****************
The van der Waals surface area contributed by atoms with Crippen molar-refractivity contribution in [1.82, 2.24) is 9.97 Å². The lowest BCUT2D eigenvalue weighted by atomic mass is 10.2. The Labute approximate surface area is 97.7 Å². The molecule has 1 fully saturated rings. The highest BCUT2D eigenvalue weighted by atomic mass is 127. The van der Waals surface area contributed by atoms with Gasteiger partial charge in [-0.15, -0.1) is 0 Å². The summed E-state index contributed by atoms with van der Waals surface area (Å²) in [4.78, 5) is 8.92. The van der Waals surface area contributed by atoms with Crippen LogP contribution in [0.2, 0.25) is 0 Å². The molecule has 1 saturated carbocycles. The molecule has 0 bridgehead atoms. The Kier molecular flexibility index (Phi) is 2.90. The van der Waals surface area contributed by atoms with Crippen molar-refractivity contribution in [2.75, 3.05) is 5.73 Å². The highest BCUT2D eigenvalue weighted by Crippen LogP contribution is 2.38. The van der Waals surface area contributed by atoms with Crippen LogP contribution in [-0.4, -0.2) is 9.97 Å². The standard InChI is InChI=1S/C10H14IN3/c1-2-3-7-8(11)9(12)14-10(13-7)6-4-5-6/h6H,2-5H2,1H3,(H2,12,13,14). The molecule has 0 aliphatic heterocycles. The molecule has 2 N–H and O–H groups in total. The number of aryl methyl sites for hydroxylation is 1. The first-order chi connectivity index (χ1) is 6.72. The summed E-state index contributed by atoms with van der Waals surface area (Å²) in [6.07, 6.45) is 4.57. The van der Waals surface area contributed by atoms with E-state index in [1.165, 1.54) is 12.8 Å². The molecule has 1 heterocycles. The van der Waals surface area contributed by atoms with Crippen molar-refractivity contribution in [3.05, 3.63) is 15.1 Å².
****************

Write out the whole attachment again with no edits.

The van der Waals surface area contributed by atoms with Crippen molar-refractivity contribution in [1.82, 2.24) is 9.97 Å². The lowest BCUT2D eigenvalue weighted by atomic mass is 10.2. The Labute approximate surface area is 97.7 Å². The molecule has 1 fully saturated rings. The highest BCUT2D eigenvalue weighted by atomic mass is 127. The van der Waals surface area contributed by atoms with Gasteiger partial charge in [-0.15, -0.1) is 0 Å². The summed E-state index contributed by atoms with van der Waals surface area (Å²) in [4.78, 5) is 8.92. The van der Waals surface area contributed by atoms with Crippen LogP contribution in [0.2, 0.25) is 0 Å². The molecule has 1 saturated carbocycles. The molecule has 0 bridgehead atoms. The Kier molecular flexibility index (Phi) is 2.90. The van der Waals surface area contributed by atoms with Crippen molar-refractivity contribution in [2.75, 3.05) is 5.73 Å². The highest BCUT2D eigenvalue weighted by Crippen LogP contribution is 2.38. The van der Waals surface area contributed by atoms with Crippen LogP contribution in [-0.4, -0.2) is 9.97 Å². The standard InChI is InChI=1S/C10H14IN3/c1-2-3-7-8(11)9(12)14-10(13-7)6-4-5-6/h6H,2-5H2,1H3,(H2,12,13,14). The molecule has 0 aliphatic heterocycles. The molecule has 2 N–H and O–H groups in total. The number of aryl methyl sites for hydroxylation is 1. The first-order chi connectivity index (χ1) is 6.72. The summed E-state index contributed by atoms with van der Waals surface area (Å²) in [6.07, 6.45) is 4.57. The van der Waals surface area contributed by atoms with E-state index in [1.165, 1.54) is 12.8 Å². The molecule has 1 heterocycles. The van der Waals surface area contributed by atoms with Crippen molar-refractivity contribution in [3.05, 3.63) is 15.1 Å².